Dextromethorphan is the most common cough suppressant available over the counter. Studies in children show that this agent provides neither a benefit in suppressing cough nor calm the cough enough to improve the quality of sleep. Adverse effects include dizziness, stomach discomfort and, at high levels, disturbances in the level of consciousness.

Antihistamines are incorporated in CCMs to improve nasal symptoms or to act as a cough suppressant. There is substantial evidence showing the effectiveness of antihistamines in the treatment of allergic rhinitis and calming down a runny nose, nasal congestion and sneezing. However, this is not the case when dealing with a child suffering from a cold.

TheScientificParent.org editor-in-chief Leslie Waghorn snuggles with her son when he came down with a cold in the summer.

TheScientificParent.org editor-in-chief Leslie Waghorn snuggles with her son when he came down with a cold in the summer.

Some parents hope to avoid these risks by using medications that are marketed as “natural” or “homeopathic.” This category of CCMs has grown dramatically over the past few years and they are no better than traditional CCMs and can be just as dangerous because their ingredients are not regulated by the FDA as they contain no actual medicine.

More important for parents to know, these products do not have to prove safety or efficacy in order to be produced. One of the more popular products that parents ask me about is Zarbee’s Naturals Children’s Cough Syrup. The beautifully designed box promises to soothe cough and irritated throats. The main ingredient is dark honey. Although, there is some evidence that honey has some benefit in calming down a cough, the studies available were completed with pure honey and not with Zarbee’s actual product, which contains honey that has been diluted. Even Zarbee’s website neglects to share the actual studies they used to support their claims.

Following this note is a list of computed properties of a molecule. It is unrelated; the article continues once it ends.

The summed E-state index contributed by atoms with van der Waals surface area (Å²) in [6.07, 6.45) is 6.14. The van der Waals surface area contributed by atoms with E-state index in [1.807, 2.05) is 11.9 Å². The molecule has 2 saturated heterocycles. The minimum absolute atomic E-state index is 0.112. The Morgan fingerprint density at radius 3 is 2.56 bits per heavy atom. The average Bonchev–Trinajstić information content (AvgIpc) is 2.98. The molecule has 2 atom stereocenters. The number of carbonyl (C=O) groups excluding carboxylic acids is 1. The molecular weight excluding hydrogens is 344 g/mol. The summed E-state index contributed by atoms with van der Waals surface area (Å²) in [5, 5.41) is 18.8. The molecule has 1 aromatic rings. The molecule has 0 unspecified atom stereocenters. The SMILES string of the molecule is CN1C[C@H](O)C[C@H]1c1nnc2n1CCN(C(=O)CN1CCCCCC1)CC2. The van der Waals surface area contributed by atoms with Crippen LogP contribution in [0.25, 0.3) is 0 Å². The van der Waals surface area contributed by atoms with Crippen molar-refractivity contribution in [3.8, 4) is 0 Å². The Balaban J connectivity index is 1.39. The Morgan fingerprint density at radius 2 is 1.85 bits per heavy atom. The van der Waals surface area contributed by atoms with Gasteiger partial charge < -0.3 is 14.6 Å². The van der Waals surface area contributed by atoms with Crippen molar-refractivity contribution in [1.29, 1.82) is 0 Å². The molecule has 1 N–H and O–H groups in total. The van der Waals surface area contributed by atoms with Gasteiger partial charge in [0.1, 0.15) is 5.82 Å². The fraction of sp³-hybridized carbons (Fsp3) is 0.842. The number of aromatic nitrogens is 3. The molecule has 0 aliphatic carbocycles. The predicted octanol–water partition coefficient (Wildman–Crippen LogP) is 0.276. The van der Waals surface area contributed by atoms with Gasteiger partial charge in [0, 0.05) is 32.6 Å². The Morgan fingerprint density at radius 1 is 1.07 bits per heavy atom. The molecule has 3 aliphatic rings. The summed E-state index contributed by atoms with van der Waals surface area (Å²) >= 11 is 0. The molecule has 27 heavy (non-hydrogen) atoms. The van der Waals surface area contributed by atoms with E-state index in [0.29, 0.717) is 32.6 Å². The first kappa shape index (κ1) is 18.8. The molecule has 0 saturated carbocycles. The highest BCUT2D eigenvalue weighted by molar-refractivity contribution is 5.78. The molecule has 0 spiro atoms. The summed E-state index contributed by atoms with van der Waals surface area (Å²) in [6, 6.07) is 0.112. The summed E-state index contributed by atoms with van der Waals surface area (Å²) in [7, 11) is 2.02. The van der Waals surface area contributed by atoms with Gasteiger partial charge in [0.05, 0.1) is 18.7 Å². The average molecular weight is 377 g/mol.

Another popular brand, Similasan, markets their Kids Cough and Mucus Relief Syrup to address mucus, fever, cough, and congestion. One study demonstrated that one of the ingredients provided some benefit; however, Similasan’s syrup contains ingredients that have been diluted to near inert levels. Substantial scientific evidence proving the effectiveness of homeopathic or all-natural products is nearly non-existent or very difficult to find. Although, these remedies may not cause harm in most patients, they most likely provide no improvement when treating cold symptoms.

When a parent asks me what else they can give their child because they already tried three or four allergy/cold medications with little to no relief, they’re usually not pleased when I inform them that waiting it out is their best option. I’ve had sick kids before, so I know the strain and stress having a sick kid puts on a family.

Ultimately, the best ways to treat a common cold in children is to maintain a proper diet, blow their nose regularly to clear out infected mucus, stay hydrated, and get plenty of rest. Even with all of the choices that promise to assist in healing the cold, it is simply in our best interest to just let the virus run its course. In this case, time is essentially the best medicine.

Tags: , , , , ,
Categories: Ages + Stages, Infectious Disease + Vaccines, Newborns + Infants, School-Aged Children, Toddlers + Preschoolers, Tweens + Teens